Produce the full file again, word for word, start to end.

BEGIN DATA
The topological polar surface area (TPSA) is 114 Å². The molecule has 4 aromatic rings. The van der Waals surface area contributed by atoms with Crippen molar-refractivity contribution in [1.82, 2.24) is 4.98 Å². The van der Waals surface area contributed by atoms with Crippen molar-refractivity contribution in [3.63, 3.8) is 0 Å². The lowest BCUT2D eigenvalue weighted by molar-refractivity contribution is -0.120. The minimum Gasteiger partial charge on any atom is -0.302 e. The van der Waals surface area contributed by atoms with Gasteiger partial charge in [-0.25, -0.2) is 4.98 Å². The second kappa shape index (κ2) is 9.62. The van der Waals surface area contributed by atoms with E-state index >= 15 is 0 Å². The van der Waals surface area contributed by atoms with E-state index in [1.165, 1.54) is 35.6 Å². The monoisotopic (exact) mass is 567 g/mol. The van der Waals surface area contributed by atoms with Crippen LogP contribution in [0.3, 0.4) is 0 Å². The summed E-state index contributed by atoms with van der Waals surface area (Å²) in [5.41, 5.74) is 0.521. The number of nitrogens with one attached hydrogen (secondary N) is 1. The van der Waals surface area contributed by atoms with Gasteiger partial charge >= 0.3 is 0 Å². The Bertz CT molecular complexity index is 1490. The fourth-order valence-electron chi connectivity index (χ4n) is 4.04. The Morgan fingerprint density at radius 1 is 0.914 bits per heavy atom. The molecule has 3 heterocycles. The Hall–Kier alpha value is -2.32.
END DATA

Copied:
The topological polar surface area (TPSA) is 114 Å². The molecule has 4 aromatic rings. The van der Waals surface area contributed by atoms with Crippen molar-refractivity contribution in [1.82, 2.24) is 4.98 Å². The van der Waals surface area contributed by atoms with Crippen molar-refractivity contribution in [3.63, 3.8) is 0 Å². The lowest BCUT2D eigenvalue weighted by molar-refractivity contribution is -0.120. The minimum Gasteiger partial charge on any atom is -0.302 e. The van der Waals surface area contributed by atoms with Gasteiger partial charge in [-0.25, -0.2) is 4.98 Å². The second kappa shape index (κ2) is 9.62. The van der Waals surface area contributed by atoms with E-state index >= 15 is 0 Å². The van der Waals surface area contributed by atoms with E-state index in [1.165, 1.54) is 35.6 Å². The monoisotopic (exact) mass is 567 g/mol. The van der Waals surface area contributed by atoms with Crippen LogP contribution in [0.3, 0.4) is 0 Å². The summed E-state index contributed by atoms with van der Waals surface area (Å²) in [5.41, 5.74) is 0.521. The number of nitrogens with one attached hydrogen (secondary N) is 1. The van der Waals surface area contributed by atoms with Gasteiger partial charge >= 0.3 is 0 Å². The Bertz CT molecular complexity index is 1490. The fourth-order valence-electron chi connectivity index (χ4n) is 4.04. The Morgan fingerprint density at radius 1 is 0.914 bits per heavy atom. The molecule has 3 heterocycles. The Hall–Kier alpha value is -2.32.